Looking down from the north, the sentiment on Wall Street is hard to read. You hear anecdotal stories from people who visit Canada, or from friends who work down there, but it’s rare to get a clear picture.
Yet this week’s cover story in New York Magazine is long enough, and detailed enough, to provide solid insight. And one fact is made obvious: Bay Street’s got it good. Very good.
The piece, titled “The End of Wall Street as They Knew It,” explains just how negative everyone on Wall Street is right now. The easy money is over, and it is suddently much harder to churn out hefty profits because prop desks are closing, the banks are required to hold more capital and new leverage rules could limit borrowing to a ratio of 12:1.
Job losses are also rampant, and the piece notes that the financial industry laid off about 200,000 people in the last year.
Whenever new rules were instituted in the past, people just jumped ship to a hedge fund. However, the story points that it isn't as easy to do so anymore. Hedge fund returns aren’t nearly as stellar and there are now so many different funds that they end up betting with each other, rather than profiting off stupid mistakes made by average investors.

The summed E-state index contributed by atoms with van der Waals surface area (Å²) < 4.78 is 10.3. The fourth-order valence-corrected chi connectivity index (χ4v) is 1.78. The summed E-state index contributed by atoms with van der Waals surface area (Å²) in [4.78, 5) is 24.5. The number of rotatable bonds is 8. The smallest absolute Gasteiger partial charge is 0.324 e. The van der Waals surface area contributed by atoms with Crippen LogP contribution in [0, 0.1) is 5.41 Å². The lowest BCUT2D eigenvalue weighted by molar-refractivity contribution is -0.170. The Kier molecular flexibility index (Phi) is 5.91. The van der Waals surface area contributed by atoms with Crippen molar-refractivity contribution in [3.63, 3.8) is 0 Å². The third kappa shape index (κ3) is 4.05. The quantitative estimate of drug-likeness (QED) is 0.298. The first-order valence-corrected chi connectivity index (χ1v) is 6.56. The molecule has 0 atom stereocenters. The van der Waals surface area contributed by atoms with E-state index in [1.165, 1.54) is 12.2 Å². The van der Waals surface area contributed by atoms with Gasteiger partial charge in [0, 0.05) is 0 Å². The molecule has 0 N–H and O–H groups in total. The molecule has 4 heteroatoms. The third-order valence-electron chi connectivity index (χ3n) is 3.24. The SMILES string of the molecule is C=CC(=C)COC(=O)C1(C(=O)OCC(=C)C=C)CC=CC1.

This, of course, has many people upset. (Cue the obligatory quote from a banker who has a hard time connecting to the average person.) “I’m not married and I take the subway and I watch what I spend very carefully. But my girlfriend likes to eat good food. It all adds up really quick. A taxi here, another taxi there. I just bought an apartment, so now I have a big old mortgage bill.”
Wall Street's allure is also fading. “'If you’re a smart Ph.D. from MIT, you’d never go to Wall Street now,' says a hedge-fund executive. 'You’d go to Silicon Valley. There’s at least a prospect for a huge gain. You’d have the potential to be the next Mark Zuckerberg. It looks like he has a lot more fun.'"